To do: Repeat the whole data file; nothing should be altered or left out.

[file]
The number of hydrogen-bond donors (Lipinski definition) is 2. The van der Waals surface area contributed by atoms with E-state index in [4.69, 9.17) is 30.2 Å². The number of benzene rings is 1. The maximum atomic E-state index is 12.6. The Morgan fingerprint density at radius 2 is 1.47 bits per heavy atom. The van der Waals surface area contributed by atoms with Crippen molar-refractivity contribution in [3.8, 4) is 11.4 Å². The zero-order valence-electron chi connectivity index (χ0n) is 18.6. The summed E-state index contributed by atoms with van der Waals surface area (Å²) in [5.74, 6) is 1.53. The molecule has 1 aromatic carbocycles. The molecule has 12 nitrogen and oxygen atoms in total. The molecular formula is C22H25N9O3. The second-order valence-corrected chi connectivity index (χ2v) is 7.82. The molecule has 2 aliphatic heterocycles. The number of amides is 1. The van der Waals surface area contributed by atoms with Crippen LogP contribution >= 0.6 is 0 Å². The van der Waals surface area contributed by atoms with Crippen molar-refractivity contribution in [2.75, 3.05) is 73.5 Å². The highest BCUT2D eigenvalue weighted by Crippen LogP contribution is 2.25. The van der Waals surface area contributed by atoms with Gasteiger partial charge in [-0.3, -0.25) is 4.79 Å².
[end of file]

The number of hydrogen-bond donors (Lipinski definition) is 2. The van der Waals surface area contributed by atoms with E-state index in [4.69, 9.17) is 30.2 Å². The number of benzene rings is 1. The maximum atomic E-state index is 12.6. The Morgan fingerprint density at radius 2 is 1.47 bits per heavy atom. The van der Waals surface area contributed by atoms with Crippen molar-refractivity contribution in [3.8, 4) is 11.4 Å². The zero-order valence-electron chi connectivity index (χ0n) is 18.6. The summed E-state index contributed by atoms with van der Waals surface area (Å²) in [5.74, 6) is 1.53. The molecule has 1 aromatic carbocycles. The molecule has 12 nitrogen and oxygen atoms in total. The molecular formula is C22H25N9O3. The second-order valence-corrected chi connectivity index (χ2v) is 7.82. The molecule has 2 aliphatic heterocycles. The number of amides is 1. The van der Waals surface area contributed by atoms with Crippen LogP contribution >= 0.6 is 0 Å². The van der Waals surface area contributed by atoms with Crippen molar-refractivity contribution in [2.75, 3.05) is 73.5 Å². The highest BCUT2D eigenvalue weighted by Crippen LogP contribution is 2.25. The van der Waals surface area contributed by atoms with Gasteiger partial charge in [-0.3, -0.25) is 4.79 Å².